More Mollusks

From the giant squid to microscopic squid babies, squids are beautiful and fascinating. As cephalopods, the same family as octopuses and cuttlefish, they have no bones, and swim head-first through...
Amanda Feuerstein with a nesting olive ridley ( Lepidochelys olivacea ). Feuerstein is a co-author of a study that surveyed algae, crustaceans, mollusks, and other epibionts that live on olive ridley...
Rapa whelks , native to Asia, have invaded the Chesapeake Bay and are raising concerns about economic and ecological impacts to the Bay region due to their shellfish diet. Scientists believe that...
A longshoreman stands in front of a large pile of oyster shells on waterfront pier in Atlantic City in 1910. Back then, oysters were incredibly abundant. In the late 1800s, fishermen pulled in 10...
The Great Barrier Reef site in Australia was inscribed on the World Heritage List in 1981. The site is the world’s most extensive stretch of coral reef with probably the richest animal diversity...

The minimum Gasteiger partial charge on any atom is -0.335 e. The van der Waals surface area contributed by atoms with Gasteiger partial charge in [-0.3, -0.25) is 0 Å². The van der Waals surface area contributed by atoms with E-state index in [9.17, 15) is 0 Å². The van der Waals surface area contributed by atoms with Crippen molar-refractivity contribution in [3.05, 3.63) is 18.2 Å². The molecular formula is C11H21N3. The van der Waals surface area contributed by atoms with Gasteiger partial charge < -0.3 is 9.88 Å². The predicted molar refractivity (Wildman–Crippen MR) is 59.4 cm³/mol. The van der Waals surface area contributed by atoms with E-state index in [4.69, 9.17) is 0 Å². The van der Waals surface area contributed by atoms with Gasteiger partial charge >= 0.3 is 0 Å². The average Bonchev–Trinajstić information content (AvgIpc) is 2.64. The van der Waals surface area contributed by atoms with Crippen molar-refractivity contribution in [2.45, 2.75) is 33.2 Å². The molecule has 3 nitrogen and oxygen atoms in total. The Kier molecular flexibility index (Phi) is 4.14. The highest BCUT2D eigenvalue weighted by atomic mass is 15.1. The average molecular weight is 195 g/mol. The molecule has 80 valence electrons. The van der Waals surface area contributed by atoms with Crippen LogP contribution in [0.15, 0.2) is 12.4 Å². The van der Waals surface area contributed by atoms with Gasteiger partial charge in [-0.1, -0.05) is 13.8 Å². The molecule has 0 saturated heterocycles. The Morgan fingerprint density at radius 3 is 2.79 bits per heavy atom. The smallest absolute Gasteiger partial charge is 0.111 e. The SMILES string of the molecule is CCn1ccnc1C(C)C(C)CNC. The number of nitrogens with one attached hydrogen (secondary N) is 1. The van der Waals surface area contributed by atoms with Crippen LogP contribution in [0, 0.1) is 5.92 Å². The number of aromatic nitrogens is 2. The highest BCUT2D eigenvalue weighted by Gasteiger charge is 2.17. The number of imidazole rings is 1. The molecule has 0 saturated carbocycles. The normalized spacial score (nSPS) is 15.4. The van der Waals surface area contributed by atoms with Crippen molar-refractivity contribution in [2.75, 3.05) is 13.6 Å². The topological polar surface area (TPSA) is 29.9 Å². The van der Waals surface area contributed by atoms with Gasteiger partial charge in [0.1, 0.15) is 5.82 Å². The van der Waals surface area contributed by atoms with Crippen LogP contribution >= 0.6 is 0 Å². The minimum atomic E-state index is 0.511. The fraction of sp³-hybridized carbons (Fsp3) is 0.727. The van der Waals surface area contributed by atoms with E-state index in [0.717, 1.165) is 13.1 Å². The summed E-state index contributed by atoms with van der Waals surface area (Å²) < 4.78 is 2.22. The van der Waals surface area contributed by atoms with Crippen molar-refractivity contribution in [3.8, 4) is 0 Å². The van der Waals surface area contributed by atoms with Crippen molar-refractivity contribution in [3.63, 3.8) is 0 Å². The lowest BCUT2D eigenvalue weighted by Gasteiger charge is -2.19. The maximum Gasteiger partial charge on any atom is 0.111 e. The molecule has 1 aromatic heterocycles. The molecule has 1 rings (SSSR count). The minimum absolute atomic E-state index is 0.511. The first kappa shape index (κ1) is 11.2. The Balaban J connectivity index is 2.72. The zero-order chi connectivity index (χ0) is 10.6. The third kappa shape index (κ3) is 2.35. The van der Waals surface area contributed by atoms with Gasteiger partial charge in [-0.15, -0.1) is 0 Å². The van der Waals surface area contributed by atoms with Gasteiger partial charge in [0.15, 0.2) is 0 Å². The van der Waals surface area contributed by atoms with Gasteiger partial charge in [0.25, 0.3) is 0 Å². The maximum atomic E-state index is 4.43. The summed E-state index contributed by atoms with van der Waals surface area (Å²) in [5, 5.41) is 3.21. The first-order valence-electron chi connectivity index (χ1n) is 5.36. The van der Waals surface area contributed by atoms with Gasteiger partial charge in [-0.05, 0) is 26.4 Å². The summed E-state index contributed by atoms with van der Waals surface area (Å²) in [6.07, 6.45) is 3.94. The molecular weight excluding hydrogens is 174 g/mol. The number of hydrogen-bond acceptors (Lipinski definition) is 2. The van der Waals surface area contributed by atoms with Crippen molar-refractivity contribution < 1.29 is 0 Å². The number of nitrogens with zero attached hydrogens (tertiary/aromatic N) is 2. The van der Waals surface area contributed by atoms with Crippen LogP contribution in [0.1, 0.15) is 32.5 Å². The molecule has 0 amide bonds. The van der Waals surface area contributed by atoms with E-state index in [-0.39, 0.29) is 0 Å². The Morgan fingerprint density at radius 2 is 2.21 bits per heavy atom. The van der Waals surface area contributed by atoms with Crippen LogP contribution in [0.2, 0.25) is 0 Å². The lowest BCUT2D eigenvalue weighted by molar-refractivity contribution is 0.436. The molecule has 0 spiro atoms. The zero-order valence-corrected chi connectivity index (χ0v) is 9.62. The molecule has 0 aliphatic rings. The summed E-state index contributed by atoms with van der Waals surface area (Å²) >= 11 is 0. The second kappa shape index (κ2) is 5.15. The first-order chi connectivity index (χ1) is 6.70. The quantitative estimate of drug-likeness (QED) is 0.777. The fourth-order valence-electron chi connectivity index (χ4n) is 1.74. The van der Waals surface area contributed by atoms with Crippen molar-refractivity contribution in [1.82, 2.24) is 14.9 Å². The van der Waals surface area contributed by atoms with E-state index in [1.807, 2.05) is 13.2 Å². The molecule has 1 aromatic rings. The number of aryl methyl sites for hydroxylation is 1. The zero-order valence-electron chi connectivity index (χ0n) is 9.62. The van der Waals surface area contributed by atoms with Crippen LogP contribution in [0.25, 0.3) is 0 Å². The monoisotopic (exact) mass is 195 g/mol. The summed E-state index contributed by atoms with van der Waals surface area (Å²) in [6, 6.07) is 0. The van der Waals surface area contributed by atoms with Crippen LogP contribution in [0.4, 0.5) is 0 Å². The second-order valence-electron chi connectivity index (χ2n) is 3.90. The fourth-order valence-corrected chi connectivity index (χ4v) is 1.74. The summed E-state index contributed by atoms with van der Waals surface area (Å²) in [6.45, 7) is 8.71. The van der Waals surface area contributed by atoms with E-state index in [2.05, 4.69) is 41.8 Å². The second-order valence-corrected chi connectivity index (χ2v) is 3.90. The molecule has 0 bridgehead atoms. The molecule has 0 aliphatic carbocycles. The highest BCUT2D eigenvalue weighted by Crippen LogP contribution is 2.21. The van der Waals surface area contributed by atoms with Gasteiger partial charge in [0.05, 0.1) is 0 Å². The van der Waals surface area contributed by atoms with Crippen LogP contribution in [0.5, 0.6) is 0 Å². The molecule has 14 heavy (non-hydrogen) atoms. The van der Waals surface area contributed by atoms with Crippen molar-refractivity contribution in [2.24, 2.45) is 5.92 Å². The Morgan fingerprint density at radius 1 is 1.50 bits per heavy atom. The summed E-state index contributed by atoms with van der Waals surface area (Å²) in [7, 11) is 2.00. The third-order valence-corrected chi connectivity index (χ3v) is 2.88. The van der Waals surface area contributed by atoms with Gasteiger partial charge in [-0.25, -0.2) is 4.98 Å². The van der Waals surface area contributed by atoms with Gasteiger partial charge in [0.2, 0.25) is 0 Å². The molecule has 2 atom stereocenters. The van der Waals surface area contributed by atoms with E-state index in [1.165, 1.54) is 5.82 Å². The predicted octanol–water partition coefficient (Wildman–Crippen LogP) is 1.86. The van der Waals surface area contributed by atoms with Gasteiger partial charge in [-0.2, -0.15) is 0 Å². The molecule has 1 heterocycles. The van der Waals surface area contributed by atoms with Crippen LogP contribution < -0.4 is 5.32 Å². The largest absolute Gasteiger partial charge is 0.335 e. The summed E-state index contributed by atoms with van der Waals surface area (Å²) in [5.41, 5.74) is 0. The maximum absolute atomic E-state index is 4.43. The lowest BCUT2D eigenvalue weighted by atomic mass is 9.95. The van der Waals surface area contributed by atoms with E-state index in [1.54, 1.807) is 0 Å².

Yolanda Villacampa is a museum specialist in the invertebrate zoology department of Smithsonian's National Museum of Natural History. She is standing surrounded by the invertebrate zoology collection.
Melissa Frey, Encyclopedia of Life (EOL) Rubenstein Fellow, examines a Pacific oyster ( Crassostrea gigas ) on a chilly day in Sidney, British Columbia. In addition to holding an EOL Fellowship ,...
“It is strange to think of a sea turtle as an ecosystem,” says Amanda Feuerstein, program coordinator and research assistant at the Smithsonian’s National Museum of Natural History, “but they are…...
About 100 million years ago , during the heyday of the dinosaurs, reefs were built by mollusks called rudist clams. Like modern clams, rudists were bivalves , with two shells (or valves) joined at a...
This bivalve mollusk is native to the Caspian Sea, lagoons of the Black Sea, and their inflowing rivers. It lives in fresh and brackish water and cannot tolerate full seawater. In the 18th and 19th...
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